The Gaza war is likely to have reverberations far beyond Israel and Palestine for years. It is already impacting European and British domestic politics, while it may yet prompt a reappraisal by the United States on whether its strategic retreat from the Middle East is a wise move.
In the wider international community lessons from the conflict are already being learned, with particular emphasis being placed on the importance of reviving the Israeli-Palestinian peace process. US President Joe Biden, British Premier Rishi Sunak and even the Pope have all recently restated their commitment to a two-state solution, suggesting they may push for it once more after the war eventually ends.
But there is another, wider lesson to be learned. The Gaza war’s eruption owes much to the neglect of the Israeli-Palestinian conflict over recent decades. Despite the international community agreeing to pursue a two-state solution in the 1990s, the peace process has not delivered.
Successive Israeli governments, especially those led by current Premier Benjamin Netanyahu, have appeared more interested in conflict management than conflict resolution. With violence somewhat reduced and the conflict not appearing in international news headlines, western leaders especially have been complicit with Israel’s preference to marginalize the conflict rather than fixing it, all the while overlooking the growing strain placed on the exasperated Palestinians.
Yet ‘conflict management’ is not unique to Israel-Palestine. It is an approach favoured by some countries across the globe. Yet Gaza has shown us, as has the recent war over Nagorno-Karabakh, that conflicts are often not ‘manageable’ indefinitely. Moreover, there remain many other ‘frozen’ conflicts at risk of exploding, that could yet lead to Gaza-esq shocks.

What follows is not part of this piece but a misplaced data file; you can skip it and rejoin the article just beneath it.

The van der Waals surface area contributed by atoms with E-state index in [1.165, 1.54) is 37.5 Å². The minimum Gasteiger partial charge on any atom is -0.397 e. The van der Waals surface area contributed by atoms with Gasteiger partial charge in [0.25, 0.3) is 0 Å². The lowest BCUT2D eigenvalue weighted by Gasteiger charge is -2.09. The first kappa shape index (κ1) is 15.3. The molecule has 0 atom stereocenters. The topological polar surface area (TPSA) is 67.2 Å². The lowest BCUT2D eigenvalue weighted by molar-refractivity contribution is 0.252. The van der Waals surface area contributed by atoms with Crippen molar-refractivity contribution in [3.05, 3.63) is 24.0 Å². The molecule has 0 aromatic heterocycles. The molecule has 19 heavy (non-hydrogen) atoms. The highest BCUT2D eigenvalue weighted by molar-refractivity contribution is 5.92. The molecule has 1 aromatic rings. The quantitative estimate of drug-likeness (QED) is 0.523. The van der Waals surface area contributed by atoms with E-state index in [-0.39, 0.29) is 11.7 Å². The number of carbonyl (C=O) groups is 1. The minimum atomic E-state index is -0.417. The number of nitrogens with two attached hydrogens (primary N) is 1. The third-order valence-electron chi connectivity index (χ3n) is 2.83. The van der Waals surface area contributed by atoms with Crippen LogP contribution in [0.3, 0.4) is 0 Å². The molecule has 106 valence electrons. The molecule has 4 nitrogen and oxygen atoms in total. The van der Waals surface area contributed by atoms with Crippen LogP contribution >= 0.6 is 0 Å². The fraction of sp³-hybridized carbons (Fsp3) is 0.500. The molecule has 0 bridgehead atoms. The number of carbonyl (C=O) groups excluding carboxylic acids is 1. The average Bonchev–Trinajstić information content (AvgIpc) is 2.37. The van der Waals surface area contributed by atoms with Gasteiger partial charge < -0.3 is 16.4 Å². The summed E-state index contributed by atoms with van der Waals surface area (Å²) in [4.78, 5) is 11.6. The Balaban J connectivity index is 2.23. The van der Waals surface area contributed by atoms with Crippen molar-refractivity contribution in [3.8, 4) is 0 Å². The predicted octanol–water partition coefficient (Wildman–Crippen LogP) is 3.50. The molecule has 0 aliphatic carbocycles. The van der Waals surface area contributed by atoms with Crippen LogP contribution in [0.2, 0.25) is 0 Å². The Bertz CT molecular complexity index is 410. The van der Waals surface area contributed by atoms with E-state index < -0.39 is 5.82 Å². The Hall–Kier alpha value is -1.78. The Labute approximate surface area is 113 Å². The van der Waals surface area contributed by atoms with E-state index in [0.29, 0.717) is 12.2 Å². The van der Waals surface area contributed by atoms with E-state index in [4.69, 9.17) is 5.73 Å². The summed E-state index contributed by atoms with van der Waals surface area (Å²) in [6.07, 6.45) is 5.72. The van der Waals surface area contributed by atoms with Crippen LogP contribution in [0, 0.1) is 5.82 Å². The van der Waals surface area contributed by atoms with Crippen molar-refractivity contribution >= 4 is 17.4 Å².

Israel’s Conflict Management
There is considerable debate among scholars and commentators over how committed to the peace process Israeli governments have truly been. When Yitzhak Rabin signed the Oslo accords with Yasser Arafat in 1993 the international community hailed the deal as the first step towards a “two state solution”.
However, the following decades saw the process fall apart, with many blaming Hamas on the Palestinian side and Benjamin Netanyahu’s Likud on the Israeli side, for its derailment. Some have questioned exactly what kind of two state solution Rabin himself favoured given his ambiguity on key issues like Jerusalem and the right of return, plus the fact that West Bank settlement construction increased on his watch even after Oslo had been agreed. However, after Rabin was assassinated in 1995 his successors mostly favoured managing the conflict rather than solving it, with the notable exceptions of Ehud Barak and Ehud Olmert who both engaged in serious peace overtures.